In his book, The Works of Jonathan Edwards: Letters and Personal Writings, George S. Claghorn gives us a glimpse of a taste Jonathan Edward’s once had in prayer:
Once . . . in divine contemplation and prayer, I had a view that for me was extraordinary, of the glory of the Son of God, as Mediator between God and man, and his wonderful, great, full, pure, and sweet grace and love, and meek and gentle condescension . . . The person of Christ appeared ineffably excellent with an excellency great enough to swallow up all thought and conception . . . which continued as near as I can judge, about an hour; which kept me the greater part of the time in a flood of tears, and weeping aloud. I felt an ardency of soul to be, what I know not otherwise how to express, emptied and annihilated; to lie in the dust, and to be full of Christ alone; to love him with a holy and pure love; to trust in him; to live upon him; to serve and follow him; and to be perfectly sanctified, and made pure, with a divine and heavenly purity.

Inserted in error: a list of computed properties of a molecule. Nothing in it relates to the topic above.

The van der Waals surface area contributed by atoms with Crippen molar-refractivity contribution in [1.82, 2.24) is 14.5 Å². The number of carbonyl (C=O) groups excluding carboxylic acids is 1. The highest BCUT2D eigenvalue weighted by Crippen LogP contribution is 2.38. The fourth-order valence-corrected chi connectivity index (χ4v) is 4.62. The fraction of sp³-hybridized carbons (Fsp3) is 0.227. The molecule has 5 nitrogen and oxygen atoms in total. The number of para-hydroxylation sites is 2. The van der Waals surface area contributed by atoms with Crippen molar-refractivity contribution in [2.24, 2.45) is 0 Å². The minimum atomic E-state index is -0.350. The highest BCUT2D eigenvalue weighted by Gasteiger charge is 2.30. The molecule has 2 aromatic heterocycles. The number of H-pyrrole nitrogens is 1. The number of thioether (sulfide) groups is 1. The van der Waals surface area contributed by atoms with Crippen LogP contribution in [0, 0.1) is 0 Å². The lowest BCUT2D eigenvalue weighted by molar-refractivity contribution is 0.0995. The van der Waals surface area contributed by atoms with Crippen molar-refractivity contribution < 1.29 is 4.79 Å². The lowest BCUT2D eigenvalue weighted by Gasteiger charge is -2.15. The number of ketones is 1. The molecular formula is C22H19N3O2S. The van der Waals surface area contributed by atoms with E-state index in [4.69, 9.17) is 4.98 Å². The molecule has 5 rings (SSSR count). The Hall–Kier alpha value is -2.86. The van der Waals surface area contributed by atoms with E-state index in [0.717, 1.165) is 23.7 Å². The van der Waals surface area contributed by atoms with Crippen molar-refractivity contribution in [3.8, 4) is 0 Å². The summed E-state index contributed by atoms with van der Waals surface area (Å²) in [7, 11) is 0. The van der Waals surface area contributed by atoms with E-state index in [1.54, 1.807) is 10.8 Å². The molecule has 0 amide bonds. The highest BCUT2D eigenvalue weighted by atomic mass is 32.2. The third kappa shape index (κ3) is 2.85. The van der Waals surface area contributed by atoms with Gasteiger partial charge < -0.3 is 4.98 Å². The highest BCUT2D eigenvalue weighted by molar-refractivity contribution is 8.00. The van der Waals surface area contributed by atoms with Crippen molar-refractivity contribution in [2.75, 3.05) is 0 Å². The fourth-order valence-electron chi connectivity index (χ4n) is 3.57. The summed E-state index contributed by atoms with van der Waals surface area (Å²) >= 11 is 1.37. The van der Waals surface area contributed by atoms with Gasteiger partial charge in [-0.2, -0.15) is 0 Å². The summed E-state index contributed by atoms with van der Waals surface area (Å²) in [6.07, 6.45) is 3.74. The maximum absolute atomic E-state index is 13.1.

Let’s not make experience an idol, but let us long for such experiences.
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